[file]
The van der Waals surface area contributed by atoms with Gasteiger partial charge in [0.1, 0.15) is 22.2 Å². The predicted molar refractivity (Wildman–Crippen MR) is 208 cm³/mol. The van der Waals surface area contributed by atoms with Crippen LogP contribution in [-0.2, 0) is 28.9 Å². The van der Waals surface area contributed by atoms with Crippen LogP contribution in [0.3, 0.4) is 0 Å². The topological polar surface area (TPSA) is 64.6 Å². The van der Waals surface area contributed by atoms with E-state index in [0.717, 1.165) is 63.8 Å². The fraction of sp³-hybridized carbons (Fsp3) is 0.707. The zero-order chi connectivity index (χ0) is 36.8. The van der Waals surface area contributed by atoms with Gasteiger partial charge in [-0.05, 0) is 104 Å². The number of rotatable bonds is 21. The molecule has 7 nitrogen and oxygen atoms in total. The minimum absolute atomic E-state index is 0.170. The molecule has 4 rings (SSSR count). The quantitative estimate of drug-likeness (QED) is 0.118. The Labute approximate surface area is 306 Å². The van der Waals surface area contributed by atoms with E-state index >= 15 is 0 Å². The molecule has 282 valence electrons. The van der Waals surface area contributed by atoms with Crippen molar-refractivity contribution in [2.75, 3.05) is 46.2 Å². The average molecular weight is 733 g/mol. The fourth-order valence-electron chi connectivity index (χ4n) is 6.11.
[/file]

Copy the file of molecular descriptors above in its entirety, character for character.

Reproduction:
The van der Waals surface area contributed by atoms with Gasteiger partial charge in [0.1, 0.15) is 22.2 Å². The predicted molar refractivity (Wildman–Crippen MR) is 208 cm³/mol. The van der Waals surface area contributed by atoms with Crippen LogP contribution in [-0.2, 0) is 28.9 Å². The van der Waals surface area contributed by atoms with Crippen LogP contribution in [0.3, 0.4) is 0 Å². The topological polar surface area (TPSA) is 64.6 Å². The van der Waals surface area contributed by atoms with E-state index in [0.717, 1.165) is 63.8 Å². The fraction of sp³-hybridized carbons (Fsp3) is 0.707. The zero-order chi connectivity index (χ0) is 36.8. The van der Waals surface area contributed by atoms with Gasteiger partial charge in [-0.05, 0) is 104 Å². The number of rotatable bonds is 21. The molecule has 7 nitrogen and oxygen atoms in total. The minimum absolute atomic E-state index is 0.170. The molecule has 4 rings (SSSR count). The quantitative estimate of drug-likeness (QED) is 0.118. The Labute approximate surface area is 306 Å². The van der Waals surface area contributed by atoms with E-state index >= 15 is 0 Å². The molecule has 282 valence electrons. The van der Waals surface area contributed by atoms with Crippen molar-refractivity contribution in [2.75, 3.05) is 46.2 Å². The average molecular weight is 733 g/mol. The fourth-order valence-electron chi connectivity index (χ4n) is 6.11.